WASHINGTON – Bilal Askaryar was 5 years old when his family fled the war in Afghanistan and sought asylum in the United States, and on Sunday he was among thousands protesting outside the White House to denounce President Donald Trump’s travel ban for seven Muslim-majority countries.

Trump signed an executive order Friday temporarily banning nationals of Iran, Iraq, Libya, Somalia, Sudan, Syria and Yemen from entering the U.S. Officials have said the list may be expanded in 30 days. The executive order also suspends the refugee admissions program for 120 days and indefinitely halts Syrian refugee resettlement.

Askaryar, now 31, took Trump’s action personally.

“As a United States citizen, as a human being, I can’t stand the fact that we’re turning the most vulnerable people away,” said Askaryar, wearing a red T-shirt that said “Make America Great Insha’Allah,” using an Arabic word that means “God willing.”

White House Chief of Staff Rience Priebus said Sunday on NBC’s “Meet the Press” that the immigration order does not apply to lawful permanent residents of the United States, walking back the administration’s initial position that nationals of the seven countries would be impacted by the ban even if they are permanent residents. A series of rulings by federal judges Saturday blocked parts of the executive order, preventing the government from deporting travelers detained at airports across the country.

The “No Muslim Ban” protest in Washington, organized on Facebook by a group called Peace for Iran,” was one of dozens of protests held nationwide this weekend. It began at Lafayette Park, on the north side of the White House, at 1 p.m. and lasted for a couple of hours. The crowd quickly swelled to thousands of people, who chanted “Hey hey, ho ho, Muslim ban has got to go” and “No hate, no fear, refugees are welcome here.”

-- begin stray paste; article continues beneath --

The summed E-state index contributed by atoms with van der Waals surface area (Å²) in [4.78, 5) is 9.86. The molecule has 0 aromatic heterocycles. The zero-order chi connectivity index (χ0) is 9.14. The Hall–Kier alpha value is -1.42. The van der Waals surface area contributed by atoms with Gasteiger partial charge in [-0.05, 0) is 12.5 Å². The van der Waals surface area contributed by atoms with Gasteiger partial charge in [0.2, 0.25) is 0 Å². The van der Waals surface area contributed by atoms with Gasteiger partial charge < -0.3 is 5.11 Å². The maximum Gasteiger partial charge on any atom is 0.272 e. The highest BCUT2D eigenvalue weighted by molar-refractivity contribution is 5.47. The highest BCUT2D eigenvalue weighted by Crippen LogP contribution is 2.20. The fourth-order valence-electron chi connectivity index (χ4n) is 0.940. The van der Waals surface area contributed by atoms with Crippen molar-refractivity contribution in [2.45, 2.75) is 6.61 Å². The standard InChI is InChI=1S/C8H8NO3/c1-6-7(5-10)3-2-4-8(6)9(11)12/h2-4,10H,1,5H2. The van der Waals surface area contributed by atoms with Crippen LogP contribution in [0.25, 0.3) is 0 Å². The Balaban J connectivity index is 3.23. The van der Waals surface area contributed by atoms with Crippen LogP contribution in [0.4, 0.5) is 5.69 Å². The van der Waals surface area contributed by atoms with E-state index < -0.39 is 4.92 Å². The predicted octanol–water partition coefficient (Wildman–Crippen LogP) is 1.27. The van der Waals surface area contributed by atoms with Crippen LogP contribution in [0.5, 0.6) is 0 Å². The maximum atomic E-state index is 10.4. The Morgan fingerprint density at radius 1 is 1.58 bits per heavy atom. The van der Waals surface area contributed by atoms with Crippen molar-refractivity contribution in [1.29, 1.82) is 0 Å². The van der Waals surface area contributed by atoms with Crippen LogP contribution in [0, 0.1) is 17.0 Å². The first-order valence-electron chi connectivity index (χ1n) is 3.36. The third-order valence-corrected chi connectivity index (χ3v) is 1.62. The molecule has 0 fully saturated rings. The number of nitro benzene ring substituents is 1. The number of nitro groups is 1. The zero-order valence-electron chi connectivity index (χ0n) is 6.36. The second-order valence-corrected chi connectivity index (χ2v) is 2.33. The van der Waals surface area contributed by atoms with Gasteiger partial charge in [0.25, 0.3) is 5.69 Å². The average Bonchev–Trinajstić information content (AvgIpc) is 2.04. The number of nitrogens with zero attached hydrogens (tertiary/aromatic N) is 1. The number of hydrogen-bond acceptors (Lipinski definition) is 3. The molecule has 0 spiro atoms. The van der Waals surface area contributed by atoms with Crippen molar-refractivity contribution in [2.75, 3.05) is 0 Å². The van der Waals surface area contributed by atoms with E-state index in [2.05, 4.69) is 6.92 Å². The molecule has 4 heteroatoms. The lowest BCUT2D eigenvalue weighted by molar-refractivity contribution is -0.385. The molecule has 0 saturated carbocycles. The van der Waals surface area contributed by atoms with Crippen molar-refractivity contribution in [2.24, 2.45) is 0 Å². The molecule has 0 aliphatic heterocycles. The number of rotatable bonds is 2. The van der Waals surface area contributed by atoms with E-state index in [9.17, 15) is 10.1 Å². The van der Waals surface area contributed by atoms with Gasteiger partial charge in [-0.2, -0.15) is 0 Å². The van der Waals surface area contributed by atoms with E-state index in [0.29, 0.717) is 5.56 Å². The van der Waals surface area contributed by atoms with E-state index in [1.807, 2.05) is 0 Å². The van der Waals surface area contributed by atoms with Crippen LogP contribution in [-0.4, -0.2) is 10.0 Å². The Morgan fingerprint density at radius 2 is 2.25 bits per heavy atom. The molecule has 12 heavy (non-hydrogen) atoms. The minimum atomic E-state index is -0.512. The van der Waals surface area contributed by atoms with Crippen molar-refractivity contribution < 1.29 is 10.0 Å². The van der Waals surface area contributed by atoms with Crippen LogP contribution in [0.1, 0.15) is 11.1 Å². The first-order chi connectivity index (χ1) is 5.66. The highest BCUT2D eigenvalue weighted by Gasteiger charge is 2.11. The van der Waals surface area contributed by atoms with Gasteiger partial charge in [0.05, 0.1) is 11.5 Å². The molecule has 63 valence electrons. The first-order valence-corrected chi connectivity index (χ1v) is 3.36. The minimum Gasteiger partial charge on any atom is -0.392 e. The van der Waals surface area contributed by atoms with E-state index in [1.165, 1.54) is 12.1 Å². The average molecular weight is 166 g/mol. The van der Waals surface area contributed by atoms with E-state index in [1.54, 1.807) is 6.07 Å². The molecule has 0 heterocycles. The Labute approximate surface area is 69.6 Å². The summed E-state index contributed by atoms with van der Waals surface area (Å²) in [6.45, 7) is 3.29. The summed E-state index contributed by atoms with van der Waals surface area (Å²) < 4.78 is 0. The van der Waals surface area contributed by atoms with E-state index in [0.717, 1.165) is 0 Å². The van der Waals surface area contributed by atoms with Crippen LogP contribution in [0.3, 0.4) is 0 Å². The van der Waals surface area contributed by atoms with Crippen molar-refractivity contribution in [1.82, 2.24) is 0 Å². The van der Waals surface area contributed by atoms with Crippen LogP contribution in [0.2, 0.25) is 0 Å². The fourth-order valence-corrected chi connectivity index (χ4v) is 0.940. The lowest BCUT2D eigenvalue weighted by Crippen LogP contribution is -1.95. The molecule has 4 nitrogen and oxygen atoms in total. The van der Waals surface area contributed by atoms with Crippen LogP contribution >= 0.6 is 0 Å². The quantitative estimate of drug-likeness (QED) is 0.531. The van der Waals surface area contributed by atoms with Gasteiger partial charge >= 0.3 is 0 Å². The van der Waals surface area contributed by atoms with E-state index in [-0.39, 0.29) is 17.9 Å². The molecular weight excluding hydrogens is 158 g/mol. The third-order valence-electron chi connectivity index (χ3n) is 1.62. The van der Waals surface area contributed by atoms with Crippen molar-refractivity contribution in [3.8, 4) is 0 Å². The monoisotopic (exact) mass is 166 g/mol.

They carried signs welcoming Muslims and refugees and disparaging the Trump administration. One sign said, “Respect existence or expect resistance;” a yellow poster had the message, “Will trade one ‘tyrant’ president for 50,000 refugees.”

Sarah Sadoizai, 23, and Falak Malik, 24, carried a sign that read, “Proud daughters of Muslim immigrants.” Sadoizai, whose parents emigrated from Afghanistan and India decades ago said she came to the protest to “put a face to the people being discriminated against. It could have been me or my parents who weren’t allowed into the country.”

Protesters stressed the importance of building bridges across faith groups.

“I love that the love for Muslims has increased dramatically in such a short time,” said Nancy Illman, 50, a Jew who carried a sign that likened Anne Frank to Syrian refugees. “It can only increase, and it’s in response to the racism of the White House.”

When Trump signed the executive order Friday he said, “We want to ensure that we are not admitting into our country the very threats our soldiers are fighting overseas.” But protesters pushed back against the concept that the travel ban would make the country safer.

“These policies don’t promote national security. They might harm it,” said District of Columbia resident Jeremy Farrell, 31. “ISIS is already using this as propaganda, and it doesn’t reinforce America’s role as a moral leader.”

Askaryar, who lives in Washington, agreed, saying that the order continued longstanding anti-Muslim feelings among many in the United States. “We’ve allowed Islamophobia to go unchecked for decades,” he said.

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